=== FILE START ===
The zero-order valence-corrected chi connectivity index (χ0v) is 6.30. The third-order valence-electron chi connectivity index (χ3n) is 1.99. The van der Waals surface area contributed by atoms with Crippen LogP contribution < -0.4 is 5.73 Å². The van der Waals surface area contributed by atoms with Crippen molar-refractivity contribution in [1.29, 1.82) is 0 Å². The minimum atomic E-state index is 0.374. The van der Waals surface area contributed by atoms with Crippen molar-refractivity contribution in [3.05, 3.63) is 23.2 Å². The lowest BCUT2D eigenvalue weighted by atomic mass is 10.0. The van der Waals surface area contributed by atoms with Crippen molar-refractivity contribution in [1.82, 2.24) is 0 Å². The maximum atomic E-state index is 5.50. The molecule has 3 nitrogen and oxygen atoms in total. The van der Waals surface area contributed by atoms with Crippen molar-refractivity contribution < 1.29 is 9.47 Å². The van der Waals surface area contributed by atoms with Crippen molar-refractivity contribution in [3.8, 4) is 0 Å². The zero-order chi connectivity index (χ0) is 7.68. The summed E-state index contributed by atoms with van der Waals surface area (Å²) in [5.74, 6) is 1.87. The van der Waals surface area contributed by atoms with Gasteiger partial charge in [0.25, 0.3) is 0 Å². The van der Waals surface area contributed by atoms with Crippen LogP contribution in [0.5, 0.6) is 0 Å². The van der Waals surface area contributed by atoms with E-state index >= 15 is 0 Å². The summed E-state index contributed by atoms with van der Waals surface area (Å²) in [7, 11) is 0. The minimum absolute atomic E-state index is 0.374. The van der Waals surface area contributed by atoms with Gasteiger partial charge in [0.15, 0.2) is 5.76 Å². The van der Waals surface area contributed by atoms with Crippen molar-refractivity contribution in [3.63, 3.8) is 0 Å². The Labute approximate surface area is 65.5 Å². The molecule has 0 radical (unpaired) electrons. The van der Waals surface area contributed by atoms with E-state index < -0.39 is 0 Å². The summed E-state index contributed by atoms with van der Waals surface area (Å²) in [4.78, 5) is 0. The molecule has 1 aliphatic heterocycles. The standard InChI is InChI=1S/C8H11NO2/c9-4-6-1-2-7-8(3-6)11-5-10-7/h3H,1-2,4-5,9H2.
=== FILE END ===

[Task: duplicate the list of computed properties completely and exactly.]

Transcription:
The zero-order valence-corrected chi connectivity index (χ0v) is 6.30. The third-order valence-electron chi connectivity index (χ3n) is 1.99. The van der Waals surface area contributed by atoms with Crippen LogP contribution < -0.4 is 5.73 Å². The van der Waals surface area contributed by atoms with Crippen molar-refractivity contribution in [1.29, 1.82) is 0 Å². The minimum atomic E-state index is 0.374. The van der Waals surface area contributed by atoms with Crippen molar-refractivity contribution in [3.05, 3.63) is 23.2 Å². The lowest BCUT2D eigenvalue weighted by atomic mass is 10.0. The van der Waals surface area contributed by atoms with Crippen molar-refractivity contribution in [1.82, 2.24) is 0 Å². The maximum atomic E-state index is 5.50. The molecule has 3 nitrogen and oxygen atoms in total. The van der Waals surface area contributed by atoms with Crippen molar-refractivity contribution < 1.29 is 9.47 Å². The van der Waals surface area contributed by atoms with Crippen molar-refractivity contribution in [3.8, 4) is 0 Å². The zero-order chi connectivity index (χ0) is 7.68. The summed E-state index contributed by atoms with van der Waals surface area (Å²) in [5.74, 6) is 1.87. The van der Waals surface area contributed by atoms with Gasteiger partial charge in [0.25, 0.3) is 0 Å². The van der Waals surface area contributed by atoms with Crippen LogP contribution in [0.5, 0.6) is 0 Å². The van der Waals surface area contributed by atoms with E-state index >= 15 is 0 Å². The summed E-state index contributed by atoms with van der Waals surface area (Å²) in [7, 11) is 0. The minimum absolute atomic E-state index is 0.374. The van der Waals surface area contributed by atoms with Gasteiger partial charge in [0.15, 0.2) is 5.76 Å². The van der Waals surface area contributed by atoms with Crippen molar-refractivity contribution in [3.63, 3.8) is 0 Å². The Labute approximate surface area is 65.5 Å². The molecule has 0 radical (unpaired) electrons. The van der Waals surface area contributed by atoms with E-state index < -0.39 is 0 Å². The summed E-state index contributed by atoms with van der Waals surface area (Å²) in [4.78, 5) is 0. The molecule has 1 aliphatic heterocycles. The standard InChI is InChI=1S/C8H11NO2/c9-4-6-1-2-7-8(3-6)11-5-10-7/h3H,1-2,4-5,9H2.